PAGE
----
than likely some volunteers from the engineered corn grew in the following season (2002), then pollinated and contaminated the neighbouring corn fields. Despite the fact that the USDA forced the company ProdiGene to pull up and incinerate a 155 acre corn field in September 2002, it is very likely that the volunteers from the GE engineered corn were able to contaminate the surrounding corn and the environment'.

2. 'In the North Dakota State University's Foundation Seedstocks Program non-GE natto soybeans had been contaminated with transgenic material, apparently in Chile during the production of seed. The EPA has also fined Pioneer Hi-Bred and Dow Agro Sciences for violating regulations to assure isolation of the experimental molecular farming crop and prevent pollen drift. Considering that, in 2002, about 300 acres of US cropland was planted with experimental molecular farming crops, the level of reported genetic contamination is quite staggering. However, some promoters of biotech anticipate that 10 % of US corn production will be devoted to molecular farming by 2010. Some 20 US corporations and universities conducted more than 315 open-air field trials in secret locations.'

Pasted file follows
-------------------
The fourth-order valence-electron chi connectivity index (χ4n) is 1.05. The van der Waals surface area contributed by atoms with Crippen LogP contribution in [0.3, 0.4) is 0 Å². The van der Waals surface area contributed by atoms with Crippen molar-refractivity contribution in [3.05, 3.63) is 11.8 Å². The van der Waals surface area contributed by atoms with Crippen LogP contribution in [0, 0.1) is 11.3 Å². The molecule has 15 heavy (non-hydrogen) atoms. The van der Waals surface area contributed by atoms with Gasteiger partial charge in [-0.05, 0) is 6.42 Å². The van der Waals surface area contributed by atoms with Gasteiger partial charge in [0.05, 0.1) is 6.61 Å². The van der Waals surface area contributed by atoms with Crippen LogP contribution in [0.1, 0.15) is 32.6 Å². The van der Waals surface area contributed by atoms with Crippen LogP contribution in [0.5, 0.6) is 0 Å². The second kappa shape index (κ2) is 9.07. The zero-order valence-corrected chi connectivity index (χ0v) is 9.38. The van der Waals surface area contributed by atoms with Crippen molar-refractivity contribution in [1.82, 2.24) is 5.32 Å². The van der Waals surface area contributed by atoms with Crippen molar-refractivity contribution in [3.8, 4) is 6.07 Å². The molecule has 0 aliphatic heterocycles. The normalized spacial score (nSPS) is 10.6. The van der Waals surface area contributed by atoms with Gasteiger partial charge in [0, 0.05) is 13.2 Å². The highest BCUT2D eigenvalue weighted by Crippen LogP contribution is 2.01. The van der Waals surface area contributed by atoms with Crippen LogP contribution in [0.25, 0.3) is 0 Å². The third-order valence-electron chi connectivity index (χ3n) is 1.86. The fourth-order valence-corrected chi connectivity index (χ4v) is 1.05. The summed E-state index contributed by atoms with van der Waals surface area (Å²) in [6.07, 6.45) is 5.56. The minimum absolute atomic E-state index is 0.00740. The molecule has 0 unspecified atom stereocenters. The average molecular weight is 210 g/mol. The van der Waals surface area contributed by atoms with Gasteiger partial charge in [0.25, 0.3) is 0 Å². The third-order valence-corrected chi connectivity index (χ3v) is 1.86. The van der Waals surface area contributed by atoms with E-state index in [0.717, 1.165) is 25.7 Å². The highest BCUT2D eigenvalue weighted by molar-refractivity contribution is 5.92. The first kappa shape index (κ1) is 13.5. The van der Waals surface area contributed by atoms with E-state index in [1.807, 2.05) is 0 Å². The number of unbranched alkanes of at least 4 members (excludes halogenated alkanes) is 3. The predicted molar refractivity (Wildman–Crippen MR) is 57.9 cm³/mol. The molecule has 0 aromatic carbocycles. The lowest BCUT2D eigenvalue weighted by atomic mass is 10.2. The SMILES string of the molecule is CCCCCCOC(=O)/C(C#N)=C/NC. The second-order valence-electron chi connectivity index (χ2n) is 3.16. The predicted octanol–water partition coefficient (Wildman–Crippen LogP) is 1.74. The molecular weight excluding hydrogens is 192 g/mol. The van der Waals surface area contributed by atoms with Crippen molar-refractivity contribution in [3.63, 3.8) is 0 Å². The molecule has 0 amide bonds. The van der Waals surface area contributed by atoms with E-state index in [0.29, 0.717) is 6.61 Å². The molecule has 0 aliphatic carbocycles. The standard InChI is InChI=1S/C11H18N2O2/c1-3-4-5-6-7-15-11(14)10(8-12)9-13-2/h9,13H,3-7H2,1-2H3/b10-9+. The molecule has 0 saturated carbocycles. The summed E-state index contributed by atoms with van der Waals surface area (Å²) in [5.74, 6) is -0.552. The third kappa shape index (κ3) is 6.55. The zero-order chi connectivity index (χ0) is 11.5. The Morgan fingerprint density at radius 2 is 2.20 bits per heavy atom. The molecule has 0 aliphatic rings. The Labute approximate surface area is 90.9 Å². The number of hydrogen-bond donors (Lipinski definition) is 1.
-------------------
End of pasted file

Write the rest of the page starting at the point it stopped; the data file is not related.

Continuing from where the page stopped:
3. In Quebec (in 2004) and Ontario (in 2002), there has been several officially reported incidents of GE pigs used as bioreactors for molecular farming that were mistakenly sent to the food chain. GE pigs, despite being relatively easy to monitor and control under laboratory conditions are nevertheless mistakenly finding their way into the food chain. Government and industry will not be able to prevent contamination from GE plants for molecular farming once released in the open environment.

In conclusion, we are urging you to act decisively to put good governance and rational process back into policy-making decision on this issue by:

1) Immediately halting the CFIA's 'technical consultations' on the commercial release of GE plants for molecular farming, at least, until a broader and open public debate on the socio-economic and ethical implications has taken place.

2) Re-examining the 2001 Expert Panel Report of the Royal Society of Canada (the highest scientific authority in the country), largely ignored by the previous Liberal government, with a view to effectively implement the 58 recommendations of the report and be used as the credible science-based framework for a broader public debate on agricultural and food biotechnology.

We hope that you will demonstrate leadership in this issue and show Canadians that your government can take decisive measures to protect farmers, consumers, the environment as well as good, independent and credible science.

Best wishes,

Éric Darier, Ph.D.
On behalf of the following organisations: